Top-performing independent schools may be excused from regular inspections in the same way as their state-funded counterparts, The TES has learned.
Ministers and their officials are considering making the change following representations from the Headmasters' and Headmistresses' Conference (HMC), which argues it would be unfair for the best of the 250 leading private schools it represents to be treated any differently.
In a letter to Education Secretary Michael Gove the organisation writes: "Many HMC schools are consistently graded 'outstanding'.
"It would appear anomalous to us if the state ceased to inspect those outstanding schools it funds and for which it is responsible, while continuing to insist on frequent inspection of schools for which it has no such responsibility."
Mr Gove confirmed in May that he would go ahead with a pre-election pledge to exempt the one in six state schools in England rated "outstanding" by Ofsted from the regular inspection cycle. Under his plan they will be monitored and subjected to inspection if certain indicators "flash danger".
Now his officials are working out how the same idea could be applied to independent schools that received the best inspection reports. They are looking at the entire sector - HMC and other "association" schools that come under the Independent Schools Inspectorate (ISI), as well as "non-association" independent schools inspected by Ofsted.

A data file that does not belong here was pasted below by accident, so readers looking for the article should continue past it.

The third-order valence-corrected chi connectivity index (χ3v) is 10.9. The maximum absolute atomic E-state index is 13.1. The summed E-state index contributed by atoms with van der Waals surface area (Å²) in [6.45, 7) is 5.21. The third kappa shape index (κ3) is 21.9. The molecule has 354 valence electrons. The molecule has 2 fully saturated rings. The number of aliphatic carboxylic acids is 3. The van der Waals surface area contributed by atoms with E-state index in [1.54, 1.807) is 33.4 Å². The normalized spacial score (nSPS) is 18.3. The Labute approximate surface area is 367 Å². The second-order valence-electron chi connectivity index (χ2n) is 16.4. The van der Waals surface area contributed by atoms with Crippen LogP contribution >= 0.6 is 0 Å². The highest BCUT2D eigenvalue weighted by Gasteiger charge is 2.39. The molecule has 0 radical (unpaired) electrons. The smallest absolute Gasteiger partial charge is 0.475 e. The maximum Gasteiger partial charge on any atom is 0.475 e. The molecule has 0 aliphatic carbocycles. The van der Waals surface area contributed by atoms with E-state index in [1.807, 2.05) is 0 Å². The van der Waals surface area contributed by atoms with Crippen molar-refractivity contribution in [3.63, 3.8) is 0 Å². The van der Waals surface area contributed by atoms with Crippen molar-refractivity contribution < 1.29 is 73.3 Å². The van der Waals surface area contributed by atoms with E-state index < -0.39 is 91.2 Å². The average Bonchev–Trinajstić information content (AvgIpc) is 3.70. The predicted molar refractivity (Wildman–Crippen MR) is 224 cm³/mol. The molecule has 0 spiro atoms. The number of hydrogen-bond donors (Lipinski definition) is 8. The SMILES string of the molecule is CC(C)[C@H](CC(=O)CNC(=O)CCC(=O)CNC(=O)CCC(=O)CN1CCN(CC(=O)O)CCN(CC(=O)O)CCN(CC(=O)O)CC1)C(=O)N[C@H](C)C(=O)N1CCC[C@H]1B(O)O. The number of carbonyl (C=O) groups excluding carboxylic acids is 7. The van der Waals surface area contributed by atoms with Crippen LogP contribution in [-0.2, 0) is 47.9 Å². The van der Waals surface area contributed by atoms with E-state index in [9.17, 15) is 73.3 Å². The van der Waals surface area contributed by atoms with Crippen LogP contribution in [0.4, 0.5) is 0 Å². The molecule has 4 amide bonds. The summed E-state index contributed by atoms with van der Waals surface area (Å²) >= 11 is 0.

The difficulty is the lack of grades directly comparable to those given to state schools by Ofsted. The ISI reports do not issue grades - it uses language that could be interpreted as matching particular Ofsted grades, but it is not uniform.
St Albans School, headed by HMC chairman Andrew Grant, was inspected last year and described as providing an "outstanding educational experience".
Eton College, inspected this year, received a similar verdict but was described as providing an "education of exceptional quality".
Ofsted inspection reports on non-association independents - smaller religious or family-run schools - are different again. These are given grades of "outstanding", "good", "satisfactory" or "inadequate" but, unlike Ofsted state school reports, there is no single rating for overall effectiveness.
However, they are graded for the overall quality of education, and on this basis 13 per cent of independent schools inspected by Ofsted in 200809 were "outstanding".
Geoff Lucas, HMC secretary, said he thought another concern of the Department for Education (DfE) was that there was not the same level of data in the independent sector available to carry out monitoring between inspections as there was for state schools. But he countered that levels of parental satisfaction would act as more of a trigger for improvement in independent schools and said it would be "bizarre" if they were left out of the inspection changes.
A DfE spokesman said: "No decision has been taken on future inspection plans for independent schools."